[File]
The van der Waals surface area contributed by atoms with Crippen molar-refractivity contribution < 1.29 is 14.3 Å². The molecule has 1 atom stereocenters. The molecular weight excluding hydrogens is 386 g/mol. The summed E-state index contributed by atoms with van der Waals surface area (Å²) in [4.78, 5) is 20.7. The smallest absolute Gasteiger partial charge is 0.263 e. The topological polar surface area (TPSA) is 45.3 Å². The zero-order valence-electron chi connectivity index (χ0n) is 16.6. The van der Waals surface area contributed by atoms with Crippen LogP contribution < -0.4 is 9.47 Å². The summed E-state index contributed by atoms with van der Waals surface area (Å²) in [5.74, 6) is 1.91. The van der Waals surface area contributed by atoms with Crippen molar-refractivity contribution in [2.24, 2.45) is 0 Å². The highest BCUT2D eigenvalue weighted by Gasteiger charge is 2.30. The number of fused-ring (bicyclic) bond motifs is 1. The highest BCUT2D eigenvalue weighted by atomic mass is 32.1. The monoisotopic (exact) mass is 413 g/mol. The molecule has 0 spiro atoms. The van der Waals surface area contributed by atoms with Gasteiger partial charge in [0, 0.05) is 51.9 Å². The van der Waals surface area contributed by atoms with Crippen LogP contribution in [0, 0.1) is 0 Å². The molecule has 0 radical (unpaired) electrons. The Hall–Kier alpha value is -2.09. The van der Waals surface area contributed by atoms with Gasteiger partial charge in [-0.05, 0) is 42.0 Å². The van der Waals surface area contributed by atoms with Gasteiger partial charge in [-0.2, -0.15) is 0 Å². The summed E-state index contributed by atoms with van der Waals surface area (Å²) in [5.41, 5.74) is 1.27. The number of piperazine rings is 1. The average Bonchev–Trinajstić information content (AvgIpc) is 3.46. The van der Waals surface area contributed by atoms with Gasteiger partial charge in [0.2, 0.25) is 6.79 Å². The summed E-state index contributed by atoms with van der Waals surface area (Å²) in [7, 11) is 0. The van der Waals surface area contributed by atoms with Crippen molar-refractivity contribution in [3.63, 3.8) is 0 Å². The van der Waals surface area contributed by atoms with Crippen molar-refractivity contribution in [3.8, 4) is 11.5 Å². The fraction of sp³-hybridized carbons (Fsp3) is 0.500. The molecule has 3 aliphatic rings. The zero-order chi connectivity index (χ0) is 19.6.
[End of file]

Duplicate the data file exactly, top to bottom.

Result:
The van der Waals surface area contributed by atoms with Crippen molar-refractivity contribution < 1.29 is 14.3 Å². The molecule has 1 atom stereocenters. The molecular weight excluding hydrogens is 386 g/mol. The summed E-state index contributed by atoms with van der Waals surface area (Å²) in [4.78, 5) is 20.7. The smallest absolute Gasteiger partial charge is 0.263 e. The topological polar surface area (TPSA) is 45.3 Å². The zero-order valence-electron chi connectivity index (χ0n) is 16.6. The van der Waals surface area contributed by atoms with Crippen LogP contribution < -0.4 is 9.47 Å². The summed E-state index contributed by atoms with van der Waals surface area (Å²) in [5.74, 6) is 1.91. The van der Waals surface area contributed by atoms with Crippen molar-refractivity contribution in [2.24, 2.45) is 0 Å². The highest BCUT2D eigenvalue weighted by Gasteiger charge is 2.30. The number of fused-ring (bicyclic) bond motifs is 1. The highest BCUT2D eigenvalue weighted by atomic mass is 32.1. The monoisotopic (exact) mass is 413 g/mol. The molecule has 0 spiro atoms. The van der Waals surface area contributed by atoms with Gasteiger partial charge in [0, 0.05) is 51.9 Å². The van der Waals surface area contributed by atoms with Crippen LogP contribution in [0, 0.1) is 0 Å². The molecule has 0 radical (unpaired) electrons. The Hall–Kier alpha value is -2.09. The van der Waals surface area contributed by atoms with Gasteiger partial charge in [-0.05, 0) is 42.0 Å². The van der Waals surface area contributed by atoms with Gasteiger partial charge in [-0.2, -0.15) is 0 Å². The summed E-state index contributed by atoms with van der Waals surface area (Å²) in [5.41, 5.74) is 1.27. The number of piperazine rings is 1. The average Bonchev–Trinajstić information content (AvgIpc) is 3.46. The van der Waals surface area contributed by atoms with Gasteiger partial charge in [0.2, 0.25) is 6.79 Å². The summed E-state index contributed by atoms with van der Waals surface area (Å²) in [7, 11) is 0. The van der Waals surface area contributed by atoms with Crippen molar-refractivity contribution in [3.63, 3.8) is 0 Å². The van der Waals surface area contributed by atoms with Crippen molar-refractivity contribution in [3.8, 4) is 11.5 Å². The fraction of sp³-hybridized carbons (Fsp3) is 0.500. The molecule has 3 aliphatic rings. The zero-order chi connectivity index (χ0) is 19.6.